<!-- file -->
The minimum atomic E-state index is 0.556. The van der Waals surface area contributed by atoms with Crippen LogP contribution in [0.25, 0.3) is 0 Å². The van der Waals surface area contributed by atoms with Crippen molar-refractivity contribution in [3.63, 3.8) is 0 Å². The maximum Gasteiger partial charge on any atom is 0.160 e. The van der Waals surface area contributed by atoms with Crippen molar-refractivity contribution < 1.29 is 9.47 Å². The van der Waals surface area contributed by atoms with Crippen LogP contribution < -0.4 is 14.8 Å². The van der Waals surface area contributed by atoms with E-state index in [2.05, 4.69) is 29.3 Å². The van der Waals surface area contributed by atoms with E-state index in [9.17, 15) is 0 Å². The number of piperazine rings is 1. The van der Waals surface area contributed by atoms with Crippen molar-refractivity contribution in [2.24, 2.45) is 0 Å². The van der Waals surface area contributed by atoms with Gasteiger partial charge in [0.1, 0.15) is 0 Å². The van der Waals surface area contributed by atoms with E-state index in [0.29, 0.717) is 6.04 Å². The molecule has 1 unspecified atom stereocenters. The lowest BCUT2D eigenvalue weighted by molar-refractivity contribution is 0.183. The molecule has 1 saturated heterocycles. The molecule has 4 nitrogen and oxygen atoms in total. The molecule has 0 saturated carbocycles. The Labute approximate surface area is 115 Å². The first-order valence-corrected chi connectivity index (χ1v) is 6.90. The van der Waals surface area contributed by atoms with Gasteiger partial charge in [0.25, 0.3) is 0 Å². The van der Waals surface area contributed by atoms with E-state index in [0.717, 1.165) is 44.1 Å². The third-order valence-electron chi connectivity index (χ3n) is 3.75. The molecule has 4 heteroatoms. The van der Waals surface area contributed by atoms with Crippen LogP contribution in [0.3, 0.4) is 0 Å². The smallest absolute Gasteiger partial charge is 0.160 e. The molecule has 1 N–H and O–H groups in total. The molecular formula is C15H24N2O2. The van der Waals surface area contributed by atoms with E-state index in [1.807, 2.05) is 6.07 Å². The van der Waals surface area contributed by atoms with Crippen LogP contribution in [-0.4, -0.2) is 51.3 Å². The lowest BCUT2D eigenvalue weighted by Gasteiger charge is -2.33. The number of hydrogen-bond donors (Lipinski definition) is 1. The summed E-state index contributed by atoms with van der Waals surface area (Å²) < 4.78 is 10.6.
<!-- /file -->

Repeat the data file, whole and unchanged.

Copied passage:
The minimum atomic E-state index is 0.556. The van der Waals surface area contributed by atoms with Crippen LogP contribution in [0.25, 0.3) is 0 Å². The van der Waals surface area contributed by atoms with Crippen molar-refractivity contribution in [3.63, 3.8) is 0 Å². The maximum Gasteiger partial charge on any atom is 0.160 e. The van der Waals surface area contributed by atoms with Crippen molar-refractivity contribution < 1.29 is 9.47 Å². The van der Waals surface area contributed by atoms with Crippen LogP contribution < -0.4 is 14.8 Å². The van der Waals surface area contributed by atoms with E-state index in [2.05, 4.69) is 29.3 Å². The van der Waals surface area contributed by atoms with E-state index in [9.17, 15) is 0 Å². The number of piperazine rings is 1. The van der Waals surface area contributed by atoms with Crippen molar-refractivity contribution in [2.24, 2.45) is 0 Å². The van der Waals surface area contributed by atoms with Gasteiger partial charge in [0.1, 0.15) is 0 Å². The van der Waals surface area contributed by atoms with E-state index in [0.29, 0.717) is 6.04 Å². The molecule has 1 unspecified atom stereocenters. The lowest BCUT2D eigenvalue weighted by molar-refractivity contribution is 0.183. The molecule has 1 saturated heterocycles. The molecule has 4 nitrogen and oxygen atoms in total. The molecule has 0 saturated carbocycles. The Labute approximate surface area is 115 Å². The first-order valence-corrected chi connectivity index (χ1v) is 6.90. The van der Waals surface area contributed by atoms with Gasteiger partial charge in [0.25, 0.3) is 0 Å². The van der Waals surface area contributed by atoms with E-state index in [0.717, 1.165) is 44.1 Å². The third-order valence-electron chi connectivity index (χ3n) is 3.75. The molecule has 4 heteroatoms. The van der Waals surface area contributed by atoms with Crippen LogP contribution in [0.3, 0.4) is 0 Å². The smallest absolute Gasteiger partial charge is 0.160 e. The molecule has 1 N–H and O–H groups in total. The molecular formula is C15H24N2O2. The van der Waals surface area contributed by atoms with E-state index in [1.807, 2.05) is 6.07 Å². The van der Waals surface area contributed by atoms with Crippen LogP contribution in [-0.4, -0.2) is 51.3 Å². The lowest BCUT2D eigenvalue weighted by Gasteiger charge is -2.33. The number of hydrogen-bond donors (Lipinski definition) is 1. The summed E-state index contributed by atoms with van der Waals surface area (Å²) < 4.78 is 10.6.